It has happened to you several times: you are having a serious conversation with your husband where you describe to him some of his most hurtful passive-aggressive behaviors; using some recent and clear examples that now, just now, he can’t deny.
You are now sure that he will understand his mistake, see clearly what needs to be changed, and moreover, apologize. So you are strong, clear, and definitively setting limits to his passive aggression.
And then, just at that moment, he manages to do something to derail your intention, and gaslight you. Instead of acting like a grown-up, saying: "OK, now I see what is needed, will do my best, please, alert me when you see me forgetting to do the task I agreed today to do?" he serves you the traditional self-derogatory comment: “I suck; I’m a piece of shit,” probably using a contrived and sorrowful body posture.
Here you are, confused and befuddled...why is he answering with this in-congruent response to the previous dialogue? Your brain goes into short-circuit, and you feel that something happened to you, but is difficult to pinpoint exactly what...
When he uses this “self-deprecatory wallowing in guilt behavior,” it makes you feel that being angry at him now is like unfairly beating down a guy who already hates himself more than you ever could hate him.
So what happened is this: When he changed his own role he forced you too to change from accuser and defendant to something else: this sad phrase is exactly tailored to force you to comfort and console him!
This transformation of the interaction goes suddenly from two adults having a serious conversation (with consequences included), to be the interaction between a sweet mother consoling a child that is full of sorrow...
What you thought was an adult conversation turned into a woman-child interaction forcing you to be the dispenser of comfort again. What happened with your demand for his behavioral change? It got swiftly destroyed by his self-deprecation!
Hugo Schwyzer explains in a clear way how the "I'm a piece of shit" speech serves exactly the same purpose of derailing the conversation by gas lighting you, in his article: ‘I Suck’: How Guys Use Self-Deprecation Against You”
"These guys figure that if they say truly awful things about themselves, they'll force their partners to cease the search for legitimate discussion and turn to the more traditionally feminine role of soothing male anxiety. "I'm such an asshole, I don't know why you stay with me." (Batterers use that line a lot in the remorse stage, following an episode of abuse; here we use it for the passive aggressive cycle). It often works, particularly on a woman who wants to believe she can show the guy she loves a side of himself he has never seen. And a lot of women, torn between exasperation and compassion, give in at this point in the argument (whether it was about housework or porn or whatever) and say, "Oh Roger, you're not a bad person. I really do love and admire you." They break off the attempt to push through to the man and resolve the problem, instead moving on to comforting him. The conflict is only temporarily smoothed over, and invariably erupts again. This cycle can go on indefinitely."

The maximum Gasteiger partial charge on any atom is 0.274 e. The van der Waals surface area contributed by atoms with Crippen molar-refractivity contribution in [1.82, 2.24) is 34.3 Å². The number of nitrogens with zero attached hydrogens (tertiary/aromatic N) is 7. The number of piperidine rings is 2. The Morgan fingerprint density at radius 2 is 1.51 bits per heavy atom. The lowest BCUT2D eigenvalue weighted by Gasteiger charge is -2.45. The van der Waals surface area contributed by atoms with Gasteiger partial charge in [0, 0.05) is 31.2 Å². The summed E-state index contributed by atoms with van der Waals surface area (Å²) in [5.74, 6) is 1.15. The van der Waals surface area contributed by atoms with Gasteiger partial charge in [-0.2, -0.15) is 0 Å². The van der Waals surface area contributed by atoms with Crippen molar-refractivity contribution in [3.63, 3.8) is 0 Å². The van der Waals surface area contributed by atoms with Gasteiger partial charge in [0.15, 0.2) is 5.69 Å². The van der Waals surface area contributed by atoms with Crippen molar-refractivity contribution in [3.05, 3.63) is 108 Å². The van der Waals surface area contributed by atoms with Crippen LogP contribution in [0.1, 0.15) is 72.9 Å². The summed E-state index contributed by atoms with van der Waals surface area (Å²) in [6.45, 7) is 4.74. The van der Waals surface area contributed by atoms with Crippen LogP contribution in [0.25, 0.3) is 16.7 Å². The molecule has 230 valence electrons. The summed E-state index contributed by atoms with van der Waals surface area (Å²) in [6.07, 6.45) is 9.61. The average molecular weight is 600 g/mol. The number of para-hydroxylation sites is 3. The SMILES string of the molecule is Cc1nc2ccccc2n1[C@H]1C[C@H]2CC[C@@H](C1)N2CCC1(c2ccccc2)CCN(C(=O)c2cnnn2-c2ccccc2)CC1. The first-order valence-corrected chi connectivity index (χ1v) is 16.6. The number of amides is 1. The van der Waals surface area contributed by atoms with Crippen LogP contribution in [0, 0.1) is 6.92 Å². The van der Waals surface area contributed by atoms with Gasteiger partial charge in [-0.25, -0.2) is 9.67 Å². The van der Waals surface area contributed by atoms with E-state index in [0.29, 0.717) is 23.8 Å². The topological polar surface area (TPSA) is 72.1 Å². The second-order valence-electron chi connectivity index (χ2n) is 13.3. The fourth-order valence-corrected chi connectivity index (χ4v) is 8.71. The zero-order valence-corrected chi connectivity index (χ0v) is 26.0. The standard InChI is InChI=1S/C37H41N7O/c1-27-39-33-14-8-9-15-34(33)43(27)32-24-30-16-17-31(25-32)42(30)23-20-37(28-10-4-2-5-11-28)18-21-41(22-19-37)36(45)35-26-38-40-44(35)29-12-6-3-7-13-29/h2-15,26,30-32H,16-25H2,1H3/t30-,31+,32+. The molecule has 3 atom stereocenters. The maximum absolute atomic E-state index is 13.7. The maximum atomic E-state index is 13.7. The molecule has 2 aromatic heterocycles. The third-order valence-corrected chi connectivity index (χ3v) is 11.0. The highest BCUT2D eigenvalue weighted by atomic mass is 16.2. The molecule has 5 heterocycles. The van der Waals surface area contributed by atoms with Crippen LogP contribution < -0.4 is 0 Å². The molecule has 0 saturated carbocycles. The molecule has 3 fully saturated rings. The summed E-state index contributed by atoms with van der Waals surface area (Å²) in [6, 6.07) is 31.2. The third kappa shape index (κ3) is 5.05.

If you see your husband doing this to you, and experience the shift in your resolve to clarify a situation into the impulse of consoling him, then you have been had. You need to learn the steps of this process:
“The trajectory of these arguments is always the same. The dude progresses quickly from denial to defensiveness to, finally, brutal self-deprecation. He may blame his shortcomings on your unrealistic expectations. He may blame the absence of strong male role models in his own life. Whether he means what he's saying is almost irrelevant because whether it's real or feigned, the goal is always the same:
"To get the woman who's on his case to back off and swallow her own anger.”
Hugo Schwyzer makes a good point in saying that you are right feeling deprived of your anger, confused about the final purpose of the conversation and finally being forced to play a role, (consoling him), that will again prevent him from becoming responsible for his actions and owning his own choices. In the end, your self-esteem plummets also!
If this happens to you, remember that you don't need to follow in the changing of roles. You can always say, in a calm and caring way: "I don't like it when you say terrible things about yourself. Even when you say those things here and now, and those are your feelings now, we still need a grown-up response to the issues we were dealing with. So, how do you think you can fulfill your share of the household chores, as we distributed them?"
Later, you can share with us what's the response you get when you keep calm and collected and don't enter into this very smart trap!